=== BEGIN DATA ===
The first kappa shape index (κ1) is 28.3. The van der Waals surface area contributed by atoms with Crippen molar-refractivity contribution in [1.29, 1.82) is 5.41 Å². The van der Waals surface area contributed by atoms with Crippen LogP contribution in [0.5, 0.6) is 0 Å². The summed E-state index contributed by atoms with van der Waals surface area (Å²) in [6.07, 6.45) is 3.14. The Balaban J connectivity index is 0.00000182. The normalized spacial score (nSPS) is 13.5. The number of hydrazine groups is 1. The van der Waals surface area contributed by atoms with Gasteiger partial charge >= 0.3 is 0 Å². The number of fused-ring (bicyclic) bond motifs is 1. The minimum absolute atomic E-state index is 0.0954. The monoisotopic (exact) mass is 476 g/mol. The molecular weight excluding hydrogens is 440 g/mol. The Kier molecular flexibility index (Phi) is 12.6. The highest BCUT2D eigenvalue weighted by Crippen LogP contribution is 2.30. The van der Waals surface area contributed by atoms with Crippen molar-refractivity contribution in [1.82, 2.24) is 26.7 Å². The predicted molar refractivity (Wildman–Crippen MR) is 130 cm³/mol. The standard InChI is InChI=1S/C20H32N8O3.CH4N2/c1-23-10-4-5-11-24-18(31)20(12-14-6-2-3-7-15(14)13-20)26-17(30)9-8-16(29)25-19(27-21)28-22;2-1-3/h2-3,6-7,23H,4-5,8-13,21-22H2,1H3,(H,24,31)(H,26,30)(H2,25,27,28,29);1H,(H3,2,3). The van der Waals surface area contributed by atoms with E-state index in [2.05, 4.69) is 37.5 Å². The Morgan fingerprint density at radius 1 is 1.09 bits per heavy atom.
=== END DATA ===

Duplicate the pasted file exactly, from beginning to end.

The first kappa shape index (κ1) is 28.3. The van der Waals surface area contributed by atoms with Crippen molar-refractivity contribution in [1.29, 1.82) is 5.41 Å². The van der Waals surface area contributed by atoms with Crippen LogP contribution in [0.5, 0.6) is 0 Å². The summed E-state index contributed by atoms with van der Waals surface area (Å²) in [6.07, 6.45) is 3.14. The Balaban J connectivity index is 0.00000182. The normalized spacial score (nSPS) is 13.5. The number of hydrazine groups is 1. The van der Waals surface area contributed by atoms with Gasteiger partial charge >= 0.3 is 0 Å². The number of fused-ring (bicyclic) bond motifs is 1. The minimum absolute atomic E-state index is 0.0954. The monoisotopic (exact) mass is 476 g/mol. The molecular weight excluding hydrogens is 440 g/mol. The Kier molecular flexibility index (Phi) is 12.6. The highest BCUT2D eigenvalue weighted by Crippen LogP contribution is 2.30. The van der Waals surface area contributed by atoms with Crippen molar-refractivity contribution in [1.82, 2.24) is 26.7 Å². The predicted molar refractivity (Wildman–Crippen MR) is 130 cm³/mol. The standard InChI is InChI=1S/C20H32N8O3.CH4N2/c1-23-10-4-5-11-24-18(31)20(12-14-6-2-3-7-15(14)13-20)26-17(30)9-8-16(29)25-19(27-21)28-22;2-1-3/h2-3,6-7,23H,4-5,8-13,21-22H2,1H3,(H,24,31)(H,26,30)(H2,25,27,28,29);1H,(H3,2,3). The van der Waals surface area contributed by atoms with E-state index in [2.05, 4.69) is 37.5 Å². The Morgan fingerprint density at radius 1 is 1.09 bits per heavy atom.